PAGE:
A new tool in the fight against malaria - a drug that has long been used to kill tropical parasites.
It has been used for decades to treat tropical diseases, but researchers believe they have found a new use for ivermectin – preventing the spread of malaria. According to a report from Newsweek, researchers William C. Campbell and Satoshi Omura, who originally developed ivermectin, recently won the Nobel Prize for their research.
Ivermectin could help solve the growing problem of drug resistance faced by researchers battling malaria. Ivermectin has been used for years to rid the body of the parasites that can lead to river blindness and elephantiasis. It can fight intestinal worms, and has only recently been found to be effective at controlling the spread of malaria.
Scientists from Colorado State University and the Institut de Recherche en Sciences de la Santé are currently working in Burkina Faso to test ivermectin’s effectiveness at preventing the spread of malaria. They recently presented their findings at the yearly meeting of the American Society of Tropical Medicine and Hygiene.
According to Brian Foy, an associate professor of microbiology at the University of Colorado, giving the drug to all of the adults in a community can lower rates of childhood malaria by as much as 16 percent. They administered the drug to adults once every three weeks in four villages in Burkina Faso during the last four months’ rainy season, when mosquitos are most abundant.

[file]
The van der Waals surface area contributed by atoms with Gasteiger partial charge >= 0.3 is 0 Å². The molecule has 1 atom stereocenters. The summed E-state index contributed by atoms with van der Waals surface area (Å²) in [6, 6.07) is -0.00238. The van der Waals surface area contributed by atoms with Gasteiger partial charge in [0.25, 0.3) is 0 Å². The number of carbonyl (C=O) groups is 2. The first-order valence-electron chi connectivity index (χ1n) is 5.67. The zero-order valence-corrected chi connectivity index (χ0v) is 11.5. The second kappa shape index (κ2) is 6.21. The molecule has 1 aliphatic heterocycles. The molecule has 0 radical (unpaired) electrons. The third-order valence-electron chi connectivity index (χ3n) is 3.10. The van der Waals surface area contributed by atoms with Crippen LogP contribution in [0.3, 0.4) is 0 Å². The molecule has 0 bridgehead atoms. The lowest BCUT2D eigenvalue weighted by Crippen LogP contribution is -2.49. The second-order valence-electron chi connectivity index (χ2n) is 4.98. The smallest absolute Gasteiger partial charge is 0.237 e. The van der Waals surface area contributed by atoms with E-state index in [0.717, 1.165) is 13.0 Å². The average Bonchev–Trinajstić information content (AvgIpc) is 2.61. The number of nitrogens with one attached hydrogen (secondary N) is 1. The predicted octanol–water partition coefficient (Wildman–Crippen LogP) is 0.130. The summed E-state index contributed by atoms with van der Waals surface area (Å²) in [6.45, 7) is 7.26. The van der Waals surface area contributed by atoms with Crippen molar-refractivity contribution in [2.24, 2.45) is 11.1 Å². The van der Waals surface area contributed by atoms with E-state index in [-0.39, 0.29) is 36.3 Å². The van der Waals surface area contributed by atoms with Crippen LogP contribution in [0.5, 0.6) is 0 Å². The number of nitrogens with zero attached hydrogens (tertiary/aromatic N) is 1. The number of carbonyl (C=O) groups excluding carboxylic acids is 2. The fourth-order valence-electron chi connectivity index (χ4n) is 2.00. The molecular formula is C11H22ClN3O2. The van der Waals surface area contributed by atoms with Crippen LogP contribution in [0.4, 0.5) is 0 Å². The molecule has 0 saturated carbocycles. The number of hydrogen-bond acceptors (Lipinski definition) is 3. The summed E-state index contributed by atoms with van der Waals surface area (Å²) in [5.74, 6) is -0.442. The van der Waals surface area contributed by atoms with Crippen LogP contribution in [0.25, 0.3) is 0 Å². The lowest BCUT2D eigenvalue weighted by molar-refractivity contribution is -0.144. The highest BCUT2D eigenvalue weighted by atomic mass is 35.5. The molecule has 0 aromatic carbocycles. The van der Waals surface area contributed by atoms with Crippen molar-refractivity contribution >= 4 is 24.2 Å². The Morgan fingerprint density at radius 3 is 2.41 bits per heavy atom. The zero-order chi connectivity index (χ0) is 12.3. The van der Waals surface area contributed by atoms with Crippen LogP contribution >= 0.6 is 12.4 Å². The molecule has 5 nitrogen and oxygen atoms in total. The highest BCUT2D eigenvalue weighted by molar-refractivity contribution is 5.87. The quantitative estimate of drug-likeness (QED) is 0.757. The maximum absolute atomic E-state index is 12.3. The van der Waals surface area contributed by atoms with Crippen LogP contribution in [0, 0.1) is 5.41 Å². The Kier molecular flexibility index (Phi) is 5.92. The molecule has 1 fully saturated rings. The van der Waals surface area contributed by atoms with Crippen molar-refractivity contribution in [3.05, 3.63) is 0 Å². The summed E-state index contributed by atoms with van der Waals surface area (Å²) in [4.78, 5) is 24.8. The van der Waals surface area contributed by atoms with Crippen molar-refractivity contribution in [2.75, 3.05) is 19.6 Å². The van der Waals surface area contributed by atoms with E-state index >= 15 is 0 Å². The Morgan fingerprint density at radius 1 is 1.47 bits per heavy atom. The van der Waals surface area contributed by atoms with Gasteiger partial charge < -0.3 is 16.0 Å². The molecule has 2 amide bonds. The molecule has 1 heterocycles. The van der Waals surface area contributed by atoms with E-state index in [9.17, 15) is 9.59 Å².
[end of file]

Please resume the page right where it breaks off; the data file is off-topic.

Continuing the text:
When a mosquito ingests the blood of a person who has taken ivermectin, it will die or become poisoned. The drug has not only the potential to help cull mosquitos, but it can also address the problem of malarial drug resistance. The WHO has reported that resistance to malaria drugs has been reported in 60 percent of the parasites known to cause the disease.
Once a parasite develops resistance to one drug, it is very easy for them to resist other similar compounds. When a person becomes infected with malaria, the currently available medications can only do so much.
Researchers believe that in conjunction with antimalarial drugs, ivermectin can put a huge dent in mosquito populations and ultimately the spread of a deadly disease that has plagued the world for far too long.